Alva Review-Courier -

No city council decision on parks master plan proposal

 

March 25, 2022



A proposal to develop a master plan for Hatfield Park and Bud Rose Park hit a snag in Monday’s Alva City Council meeting. It was proposed that Kimley-Horn, the same company commissioned to plan and design the Hatfield Aquatic Center, develop this plan which would include existing features and plans for the future.

Project Manager Darran Scott of Kimley-Horn outlined the scope of the project which would include public hearings, input from focus groups and online surveys to determine what residents would like to have in the parks. Disc golf was one of the possibilities mentioned. The plan would also include some projected costs and suggestions for grants to help pay for the park improvements.

Kimley-Horn’s bill for this master plan totaled $82,800. Of that amount $49,500 would be for the larger Hatfield Park, $26,500 for Bud Rose Park and $6,800 for 3-D computer visualization renderings (optional).

Councilmember Taylor Dowling commented it was “a lot of money to spend on a piece of paper.” He later expanded that to say it was “a lot to pay for a piece of art when we don’t necessarily know if we’ll like the art that comes out of it.”

Scott said he understood, “It’s a lot of money to spend on an idea that’s on a piece of paper.” He said it shows what people would like to see with dollars applied to it. “So when you’re applying for a grant you know what you’re really asking for.”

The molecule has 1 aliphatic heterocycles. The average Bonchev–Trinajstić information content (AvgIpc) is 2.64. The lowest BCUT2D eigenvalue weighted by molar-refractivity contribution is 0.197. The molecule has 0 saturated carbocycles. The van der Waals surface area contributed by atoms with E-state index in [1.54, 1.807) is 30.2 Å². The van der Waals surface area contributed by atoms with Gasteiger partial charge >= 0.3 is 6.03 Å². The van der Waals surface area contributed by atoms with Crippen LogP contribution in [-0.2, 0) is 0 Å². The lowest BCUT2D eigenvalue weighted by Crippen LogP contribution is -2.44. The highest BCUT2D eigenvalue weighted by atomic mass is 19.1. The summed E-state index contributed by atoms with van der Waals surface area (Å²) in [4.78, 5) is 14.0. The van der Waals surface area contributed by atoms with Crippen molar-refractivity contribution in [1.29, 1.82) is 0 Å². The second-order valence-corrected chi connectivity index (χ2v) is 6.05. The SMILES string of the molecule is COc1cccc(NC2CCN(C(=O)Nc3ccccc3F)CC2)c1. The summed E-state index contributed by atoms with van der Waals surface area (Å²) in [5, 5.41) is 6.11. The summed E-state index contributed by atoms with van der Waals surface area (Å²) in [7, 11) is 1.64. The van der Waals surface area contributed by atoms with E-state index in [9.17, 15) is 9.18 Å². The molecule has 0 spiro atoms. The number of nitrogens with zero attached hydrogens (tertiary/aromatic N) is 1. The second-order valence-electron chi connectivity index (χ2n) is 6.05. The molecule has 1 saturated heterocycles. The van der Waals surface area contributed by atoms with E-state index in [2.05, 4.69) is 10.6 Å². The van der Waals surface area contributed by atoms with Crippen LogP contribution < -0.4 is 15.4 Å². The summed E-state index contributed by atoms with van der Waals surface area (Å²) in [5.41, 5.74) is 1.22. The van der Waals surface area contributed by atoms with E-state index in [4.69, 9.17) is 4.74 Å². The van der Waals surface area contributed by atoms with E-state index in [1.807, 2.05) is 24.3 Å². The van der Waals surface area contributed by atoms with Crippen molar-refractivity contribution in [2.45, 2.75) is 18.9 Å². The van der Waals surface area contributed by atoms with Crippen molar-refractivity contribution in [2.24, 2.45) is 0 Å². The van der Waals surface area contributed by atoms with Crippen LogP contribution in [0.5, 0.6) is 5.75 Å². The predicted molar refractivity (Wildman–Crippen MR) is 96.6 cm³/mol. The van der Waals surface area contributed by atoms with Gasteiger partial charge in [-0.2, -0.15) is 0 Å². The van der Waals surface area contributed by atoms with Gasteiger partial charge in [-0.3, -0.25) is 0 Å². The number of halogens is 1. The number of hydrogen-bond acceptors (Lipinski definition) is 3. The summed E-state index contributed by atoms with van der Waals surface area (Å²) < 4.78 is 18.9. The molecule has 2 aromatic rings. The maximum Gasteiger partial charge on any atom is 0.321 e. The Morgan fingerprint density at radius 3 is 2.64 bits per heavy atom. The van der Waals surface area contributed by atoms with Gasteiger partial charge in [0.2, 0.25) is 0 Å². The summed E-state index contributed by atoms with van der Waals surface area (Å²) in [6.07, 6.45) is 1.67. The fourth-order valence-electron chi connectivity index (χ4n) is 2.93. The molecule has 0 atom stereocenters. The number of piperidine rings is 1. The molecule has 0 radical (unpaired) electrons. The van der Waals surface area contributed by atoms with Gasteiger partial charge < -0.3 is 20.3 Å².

Councilman Daniel Winters expressed concern about the price tag of future plans for the park. “The community or us could sit and tell you all day long all these great things we would want, and then there’s what’s realistically in the budget,” he said. “I hate to see a plan come out of this that is not feasible.”

Scott said it was more about setting priorities. “It’s what you really want to have, and what is a secondary thing," he said. Each part of the plan would have a cost attached.

Mayor Kelly Parker said this was different than the pool where a few parts can be broken out but it is mainly a single entity. “You could probably strategically sequence things with either one of the parks than you could the pool,” he said.

Councilmember Sadie Bier asked when the fee was due. Would it be due immediately?

Scott said it is billed as work is done by a percentage of the total.

Winters asked when work would start, pointing out that the expense is not part of this year’s city budget. Scott said it would start soon. He explained that having the master plan for the parks, particularly Hatfield, would be beneficial to the application for the Land and Water grant for the swimming pool. It would show the city is engaged in long range planning.